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a cap which imperfectly concealed the fact that her hair was still in curling-pins, greeted him as though he were an old friend; and in a moment he was beside Nita at the table, with a plateful of liver and bacon smoking before him, together with a mug of cocoa—a sufficiently exciting vision to a boy whose usual breakfast was porridge.

"Well, this chap has earned his grub, Polly," asserted Big Dan. "He's a great man."

"I seen him," said Mrs. Dan. "Working like an 'ero, he was, riding Ali. How do you like a Circus, sonny?"

"I think it's wonderful," said Hugh solemnly. "I wish Father had one like yours."

"Might wish himself out of it, when things go wrong," said Big Dan, with his deep chuckle. "There's times when I'd rather run a—a fish-shop!"

"Ah, go on, now, Dan," scorned his wife. "I think I see you inside four walls, running anything—even if it was Govinment House!"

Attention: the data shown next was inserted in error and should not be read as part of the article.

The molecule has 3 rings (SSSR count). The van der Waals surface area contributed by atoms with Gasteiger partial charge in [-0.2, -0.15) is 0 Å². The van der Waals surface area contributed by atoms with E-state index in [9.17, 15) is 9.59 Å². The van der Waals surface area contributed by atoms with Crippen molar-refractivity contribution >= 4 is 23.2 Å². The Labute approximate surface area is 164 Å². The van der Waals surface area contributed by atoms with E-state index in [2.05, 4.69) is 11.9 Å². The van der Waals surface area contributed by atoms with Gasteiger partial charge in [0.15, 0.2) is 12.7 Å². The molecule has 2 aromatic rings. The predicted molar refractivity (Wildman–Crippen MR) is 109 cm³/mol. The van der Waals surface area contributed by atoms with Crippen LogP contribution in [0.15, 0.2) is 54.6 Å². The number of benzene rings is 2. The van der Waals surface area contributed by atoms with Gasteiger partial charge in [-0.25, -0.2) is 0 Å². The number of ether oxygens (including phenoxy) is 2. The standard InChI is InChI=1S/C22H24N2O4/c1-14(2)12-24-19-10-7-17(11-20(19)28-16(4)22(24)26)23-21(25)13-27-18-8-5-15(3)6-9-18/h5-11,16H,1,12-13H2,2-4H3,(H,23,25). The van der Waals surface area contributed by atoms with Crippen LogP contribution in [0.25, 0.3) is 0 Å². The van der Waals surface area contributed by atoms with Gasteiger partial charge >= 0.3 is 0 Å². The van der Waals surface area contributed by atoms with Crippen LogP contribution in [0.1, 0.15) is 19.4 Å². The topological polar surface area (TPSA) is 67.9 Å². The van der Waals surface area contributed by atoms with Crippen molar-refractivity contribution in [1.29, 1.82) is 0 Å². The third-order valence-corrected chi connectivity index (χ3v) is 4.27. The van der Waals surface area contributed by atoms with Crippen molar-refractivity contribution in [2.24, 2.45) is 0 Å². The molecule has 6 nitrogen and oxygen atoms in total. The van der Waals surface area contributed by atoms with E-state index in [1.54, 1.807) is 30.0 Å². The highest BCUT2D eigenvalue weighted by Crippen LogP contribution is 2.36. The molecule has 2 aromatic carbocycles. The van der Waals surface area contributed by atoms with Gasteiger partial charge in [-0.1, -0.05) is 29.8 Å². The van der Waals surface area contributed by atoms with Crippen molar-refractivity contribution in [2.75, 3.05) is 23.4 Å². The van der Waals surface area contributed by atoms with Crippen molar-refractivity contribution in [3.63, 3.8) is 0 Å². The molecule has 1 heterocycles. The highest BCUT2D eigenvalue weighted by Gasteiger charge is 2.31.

"Well, they won't put me there, so I suppose I'll just have to stick to the old show," Big Dan said. "What do you think, Nita? the horses are going to have a real picnic. Mr. Russell says we can turn them all loose in his orchard."

"O-o-oh!" said Nita, round-eyed. "All of them? Can Merrylegs go?"

"Sure he can. All of 'em can go, except the kickers. Can't let them loose among the others: they'11 have to look on and learn what comes from having bad manners, You can take Merrylegs in when he's had his oats."

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